In DepthInfectious Disease

Zika vaccine has a good shot

+ See all authors and affiliations

Science  05 Aug 2016:
Vol. 353, Issue 6299, pp. 529-530
DOI: 10.1126/science.353.6299.529

You are currently viewing the summary.

View Full Text

Summary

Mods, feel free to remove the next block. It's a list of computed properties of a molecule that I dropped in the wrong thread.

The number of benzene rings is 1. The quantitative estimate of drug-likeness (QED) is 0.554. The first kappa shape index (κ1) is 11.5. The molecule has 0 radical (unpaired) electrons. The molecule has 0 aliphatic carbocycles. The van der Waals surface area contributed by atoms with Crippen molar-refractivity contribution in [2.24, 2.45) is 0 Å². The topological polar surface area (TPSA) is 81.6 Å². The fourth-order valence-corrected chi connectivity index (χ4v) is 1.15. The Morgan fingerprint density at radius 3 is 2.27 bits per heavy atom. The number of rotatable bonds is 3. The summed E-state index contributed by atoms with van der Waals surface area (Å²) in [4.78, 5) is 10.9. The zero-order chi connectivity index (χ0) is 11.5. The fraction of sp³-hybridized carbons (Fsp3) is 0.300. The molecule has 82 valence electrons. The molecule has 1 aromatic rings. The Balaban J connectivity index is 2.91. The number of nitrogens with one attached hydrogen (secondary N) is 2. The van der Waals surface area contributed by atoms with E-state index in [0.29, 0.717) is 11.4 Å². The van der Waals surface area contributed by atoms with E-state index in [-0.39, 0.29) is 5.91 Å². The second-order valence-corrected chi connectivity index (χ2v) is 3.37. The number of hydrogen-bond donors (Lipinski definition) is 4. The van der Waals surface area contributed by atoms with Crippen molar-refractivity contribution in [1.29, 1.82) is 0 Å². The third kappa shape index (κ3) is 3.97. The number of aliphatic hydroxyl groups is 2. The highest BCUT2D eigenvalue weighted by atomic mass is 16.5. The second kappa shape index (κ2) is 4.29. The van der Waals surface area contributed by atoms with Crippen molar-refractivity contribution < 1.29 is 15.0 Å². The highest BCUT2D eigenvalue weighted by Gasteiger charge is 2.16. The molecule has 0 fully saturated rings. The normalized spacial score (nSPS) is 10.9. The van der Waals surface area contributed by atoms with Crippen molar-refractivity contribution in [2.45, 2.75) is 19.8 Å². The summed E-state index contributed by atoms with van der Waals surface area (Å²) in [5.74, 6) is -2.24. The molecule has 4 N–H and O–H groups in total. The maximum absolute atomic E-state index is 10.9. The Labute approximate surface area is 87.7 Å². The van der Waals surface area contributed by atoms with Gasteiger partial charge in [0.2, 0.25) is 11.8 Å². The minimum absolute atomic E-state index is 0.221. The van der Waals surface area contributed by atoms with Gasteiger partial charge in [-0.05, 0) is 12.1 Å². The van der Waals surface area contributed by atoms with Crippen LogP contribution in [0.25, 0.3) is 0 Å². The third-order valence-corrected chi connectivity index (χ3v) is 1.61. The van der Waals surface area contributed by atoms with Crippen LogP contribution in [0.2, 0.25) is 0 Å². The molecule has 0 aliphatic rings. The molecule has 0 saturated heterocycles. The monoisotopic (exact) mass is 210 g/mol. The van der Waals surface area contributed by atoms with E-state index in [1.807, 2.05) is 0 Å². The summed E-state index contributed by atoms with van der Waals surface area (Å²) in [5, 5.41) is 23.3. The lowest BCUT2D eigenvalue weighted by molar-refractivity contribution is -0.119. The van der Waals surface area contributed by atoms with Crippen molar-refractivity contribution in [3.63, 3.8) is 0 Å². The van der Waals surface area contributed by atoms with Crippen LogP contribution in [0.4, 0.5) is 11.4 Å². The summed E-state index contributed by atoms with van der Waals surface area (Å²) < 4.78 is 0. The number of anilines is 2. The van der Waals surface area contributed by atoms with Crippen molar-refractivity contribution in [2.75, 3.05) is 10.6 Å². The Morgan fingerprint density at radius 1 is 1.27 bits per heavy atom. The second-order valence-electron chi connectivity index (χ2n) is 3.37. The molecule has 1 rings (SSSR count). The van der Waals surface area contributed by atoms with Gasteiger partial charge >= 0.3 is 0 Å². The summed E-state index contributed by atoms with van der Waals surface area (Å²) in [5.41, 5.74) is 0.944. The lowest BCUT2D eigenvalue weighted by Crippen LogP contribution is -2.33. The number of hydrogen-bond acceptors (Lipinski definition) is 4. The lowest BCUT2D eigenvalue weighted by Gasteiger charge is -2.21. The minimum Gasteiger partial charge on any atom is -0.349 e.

Monkey studies of three different Zika vaccines showed that each one completely protected the animals from a "challenge" with the virus. The data suggest that it should not be difficult to stop Zika virus with a vaccine, and the first human trials of a candidate product began last week. Adding a sense of urgency to the vaccine hunt, health officials confirmed the first local transmission of Zika virus occurred in the United States. The cases occurred just north of Miami, Florida, an area that modelers had predicted would be hit by the disease because of it has a favorable climate for the mosquitoes that carry the virus and also has many travelers coming from parts of Latin America that have had a Zika epidemic for the past year. Proving whether a vaccine works in humans, however, could be challenging, some modelers say. Specifically, the Latin America epidemic could leave large portions of the population immune, substantially reducing transmission as early as next year—and making it more difficult to determine whether a vaccine can prevent spread.